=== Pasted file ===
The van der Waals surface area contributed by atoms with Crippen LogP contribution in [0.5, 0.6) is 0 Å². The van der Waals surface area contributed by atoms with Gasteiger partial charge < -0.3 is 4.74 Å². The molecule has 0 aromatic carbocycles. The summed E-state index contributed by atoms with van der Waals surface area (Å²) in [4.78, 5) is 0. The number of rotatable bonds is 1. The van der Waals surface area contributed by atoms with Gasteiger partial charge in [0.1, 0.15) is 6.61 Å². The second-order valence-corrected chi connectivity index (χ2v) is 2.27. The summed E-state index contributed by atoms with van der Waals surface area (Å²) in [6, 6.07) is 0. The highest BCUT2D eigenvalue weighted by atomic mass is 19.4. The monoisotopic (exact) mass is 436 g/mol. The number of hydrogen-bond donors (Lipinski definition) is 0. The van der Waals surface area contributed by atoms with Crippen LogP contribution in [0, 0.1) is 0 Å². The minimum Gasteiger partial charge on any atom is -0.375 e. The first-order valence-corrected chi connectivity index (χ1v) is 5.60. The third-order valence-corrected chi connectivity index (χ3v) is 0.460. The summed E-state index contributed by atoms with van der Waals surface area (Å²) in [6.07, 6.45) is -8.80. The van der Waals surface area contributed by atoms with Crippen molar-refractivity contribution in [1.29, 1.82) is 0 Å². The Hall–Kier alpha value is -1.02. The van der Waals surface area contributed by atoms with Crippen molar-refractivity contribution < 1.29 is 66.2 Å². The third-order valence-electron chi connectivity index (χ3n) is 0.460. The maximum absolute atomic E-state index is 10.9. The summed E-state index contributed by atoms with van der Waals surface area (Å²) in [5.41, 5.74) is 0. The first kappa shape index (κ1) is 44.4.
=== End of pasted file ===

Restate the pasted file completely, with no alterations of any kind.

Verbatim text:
The van der Waals surface area contributed by atoms with Crippen LogP contribution in [0.5, 0.6) is 0 Å². The van der Waals surface area contributed by atoms with Gasteiger partial charge < -0.3 is 4.74 Å². The molecule has 0 aromatic carbocycles. The summed E-state index contributed by atoms with van der Waals surface area (Å²) in [4.78, 5) is 0. The number of rotatable bonds is 1. The van der Waals surface area contributed by atoms with Gasteiger partial charge in [0.1, 0.15) is 6.61 Å². The second-order valence-corrected chi connectivity index (χ2v) is 2.27. The summed E-state index contributed by atoms with van der Waals surface area (Å²) in [6, 6.07) is 0. The highest BCUT2D eigenvalue weighted by atomic mass is 19.4. The monoisotopic (exact) mass is 436 g/mol. The number of hydrogen-bond donors (Lipinski definition) is 0. The van der Waals surface area contributed by atoms with Crippen LogP contribution in [0, 0.1) is 0 Å². The minimum Gasteiger partial charge on any atom is -0.375 e. The first-order valence-corrected chi connectivity index (χ1v) is 5.60. The third-order valence-corrected chi connectivity index (χ3v) is 0.460. The summed E-state index contributed by atoms with van der Waals surface area (Å²) in [6.07, 6.45) is -8.80. The van der Waals surface area contributed by atoms with Crippen molar-refractivity contribution in [1.29, 1.82) is 0 Å². The Hall–Kier alpha value is -1.02. The van der Waals surface area contributed by atoms with Crippen molar-refractivity contribution < 1.29 is 66.2 Å². The third-order valence-electron chi connectivity index (χ3n) is 0.460. The maximum absolute atomic E-state index is 10.9. The summed E-state index contributed by atoms with van der Waals surface area (Å²) in [5.41, 5.74) is 0. The first kappa shape index (κ1) is 44.4.